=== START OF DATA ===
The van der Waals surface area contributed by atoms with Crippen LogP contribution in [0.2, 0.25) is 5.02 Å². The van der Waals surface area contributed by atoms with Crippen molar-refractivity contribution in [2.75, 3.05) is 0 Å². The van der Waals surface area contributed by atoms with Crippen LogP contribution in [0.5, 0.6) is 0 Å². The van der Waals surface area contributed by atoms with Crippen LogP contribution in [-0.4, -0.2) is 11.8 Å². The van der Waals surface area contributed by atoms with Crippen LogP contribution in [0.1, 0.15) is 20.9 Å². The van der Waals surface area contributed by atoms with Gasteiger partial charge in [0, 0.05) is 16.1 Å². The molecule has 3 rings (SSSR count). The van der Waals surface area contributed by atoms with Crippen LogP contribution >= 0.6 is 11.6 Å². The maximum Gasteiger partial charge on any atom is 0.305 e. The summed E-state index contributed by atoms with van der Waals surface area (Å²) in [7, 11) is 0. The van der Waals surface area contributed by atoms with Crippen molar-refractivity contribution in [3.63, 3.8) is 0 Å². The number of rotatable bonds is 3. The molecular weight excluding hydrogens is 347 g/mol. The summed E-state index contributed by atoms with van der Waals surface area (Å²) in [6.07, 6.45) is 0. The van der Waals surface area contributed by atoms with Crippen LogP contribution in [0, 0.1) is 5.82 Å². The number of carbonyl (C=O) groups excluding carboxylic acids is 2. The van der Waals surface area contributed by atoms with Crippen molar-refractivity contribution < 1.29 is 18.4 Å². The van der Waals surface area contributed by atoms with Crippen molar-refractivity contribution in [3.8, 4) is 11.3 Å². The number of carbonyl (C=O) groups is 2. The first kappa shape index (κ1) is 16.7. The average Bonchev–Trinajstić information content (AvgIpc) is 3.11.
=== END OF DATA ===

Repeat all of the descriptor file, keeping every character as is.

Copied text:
The van der Waals surface area contributed by atoms with Crippen LogP contribution in [0.2, 0.25) is 5.02 Å². The van der Waals surface area contributed by atoms with Crippen molar-refractivity contribution in [2.75, 3.05) is 0 Å². The van der Waals surface area contributed by atoms with Crippen LogP contribution in [0.5, 0.6) is 0 Å². The van der Waals surface area contributed by atoms with Crippen LogP contribution in [-0.4, -0.2) is 11.8 Å². The van der Waals surface area contributed by atoms with Crippen LogP contribution in [0.1, 0.15) is 20.9 Å². The van der Waals surface area contributed by atoms with Gasteiger partial charge in [0, 0.05) is 16.1 Å². The molecule has 3 rings (SSSR count). The van der Waals surface area contributed by atoms with Crippen LogP contribution >= 0.6 is 11.6 Å². The maximum Gasteiger partial charge on any atom is 0.305 e. The summed E-state index contributed by atoms with van der Waals surface area (Å²) in [7, 11) is 0. The van der Waals surface area contributed by atoms with Crippen molar-refractivity contribution in [3.63, 3.8) is 0 Å². The number of rotatable bonds is 3. The molecular weight excluding hydrogens is 347 g/mol. The summed E-state index contributed by atoms with van der Waals surface area (Å²) in [6.07, 6.45) is 0. The van der Waals surface area contributed by atoms with Crippen LogP contribution in [0, 0.1) is 5.82 Å². The number of carbonyl (C=O) groups excluding carboxylic acids is 2. The van der Waals surface area contributed by atoms with Crippen molar-refractivity contribution < 1.29 is 18.4 Å². The van der Waals surface area contributed by atoms with Crippen molar-refractivity contribution in [3.8, 4) is 11.3 Å². The number of carbonyl (C=O) groups is 2. The first kappa shape index (κ1) is 16.7. The average Bonchev–Trinajstić information content (AvgIpc) is 3.11.